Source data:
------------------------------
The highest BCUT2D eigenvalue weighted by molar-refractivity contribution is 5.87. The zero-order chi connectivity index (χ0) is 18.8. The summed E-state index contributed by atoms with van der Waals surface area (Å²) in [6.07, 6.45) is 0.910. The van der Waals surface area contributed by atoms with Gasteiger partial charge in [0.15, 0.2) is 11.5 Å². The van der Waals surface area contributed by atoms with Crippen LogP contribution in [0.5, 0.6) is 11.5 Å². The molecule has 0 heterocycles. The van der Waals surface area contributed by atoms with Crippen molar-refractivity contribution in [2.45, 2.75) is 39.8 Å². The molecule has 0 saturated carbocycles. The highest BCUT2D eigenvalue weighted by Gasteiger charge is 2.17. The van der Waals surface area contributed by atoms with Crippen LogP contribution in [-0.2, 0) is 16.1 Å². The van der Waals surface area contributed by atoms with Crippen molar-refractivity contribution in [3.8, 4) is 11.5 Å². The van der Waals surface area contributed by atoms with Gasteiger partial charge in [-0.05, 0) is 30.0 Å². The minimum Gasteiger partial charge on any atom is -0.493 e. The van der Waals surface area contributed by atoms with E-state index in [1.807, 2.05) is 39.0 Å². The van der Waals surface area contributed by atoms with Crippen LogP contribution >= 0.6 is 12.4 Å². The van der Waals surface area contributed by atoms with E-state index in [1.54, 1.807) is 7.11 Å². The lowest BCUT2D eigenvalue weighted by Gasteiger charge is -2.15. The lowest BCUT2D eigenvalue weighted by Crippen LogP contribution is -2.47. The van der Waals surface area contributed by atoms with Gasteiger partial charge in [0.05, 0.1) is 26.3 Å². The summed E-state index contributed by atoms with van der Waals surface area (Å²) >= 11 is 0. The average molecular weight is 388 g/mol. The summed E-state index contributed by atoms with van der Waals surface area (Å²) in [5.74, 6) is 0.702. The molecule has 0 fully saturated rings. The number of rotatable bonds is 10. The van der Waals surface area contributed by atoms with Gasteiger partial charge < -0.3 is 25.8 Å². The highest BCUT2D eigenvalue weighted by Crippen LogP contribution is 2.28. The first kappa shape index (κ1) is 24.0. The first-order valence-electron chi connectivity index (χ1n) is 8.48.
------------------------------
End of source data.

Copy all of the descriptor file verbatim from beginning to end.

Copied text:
The highest BCUT2D eigenvalue weighted by molar-refractivity contribution is 5.87. The zero-order chi connectivity index (χ0) is 18.8. The summed E-state index contributed by atoms with van der Waals surface area (Å²) in [6.07, 6.45) is 0.910. The van der Waals surface area contributed by atoms with Gasteiger partial charge in [0.15, 0.2) is 11.5 Å². The van der Waals surface area contributed by atoms with Crippen LogP contribution in [0.5, 0.6) is 11.5 Å². The molecule has 0 heterocycles. The van der Waals surface area contributed by atoms with Crippen molar-refractivity contribution in [2.45, 2.75) is 39.8 Å². The molecule has 0 saturated carbocycles. The highest BCUT2D eigenvalue weighted by Gasteiger charge is 2.17. The van der Waals surface area contributed by atoms with Crippen LogP contribution in [-0.2, 0) is 16.1 Å². The van der Waals surface area contributed by atoms with Crippen molar-refractivity contribution in [3.8, 4) is 11.5 Å². The van der Waals surface area contributed by atoms with Gasteiger partial charge in [-0.05, 0) is 30.0 Å². The minimum Gasteiger partial charge on any atom is -0.493 e. The van der Waals surface area contributed by atoms with E-state index in [1.807, 2.05) is 39.0 Å². The van der Waals surface area contributed by atoms with Crippen LogP contribution >= 0.6 is 12.4 Å². The van der Waals surface area contributed by atoms with E-state index in [1.54, 1.807) is 7.11 Å². The lowest BCUT2D eigenvalue weighted by Gasteiger charge is -2.15. The lowest BCUT2D eigenvalue weighted by Crippen LogP contribution is -2.47. The van der Waals surface area contributed by atoms with Gasteiger partial charge in [0.05, 0.1) is 26.3 Å². The summed E-state index contributed by atoms with van der Waals surface area (Å²) >= 11 is 0. The average molecular weight is 388 g/mol. The summed E-state index contributed by atoms with van der Waals surface area (Å²) in [5.74, 6) is 0.702. The molecule has 0 fully saturated rings. The number of rotatable bonds is 10. The van der Waals surface area contributed by atoms with Gasteiger partial charge < -0.3 is 25.8 Å². The highest BCUT2D eigenvalue weighted by Crippen LogP contribution is 2.28. The first kappa shape index (κ1) is 24.0. The first-order valence-electron chi connectivity index (χ1n) is 8.48.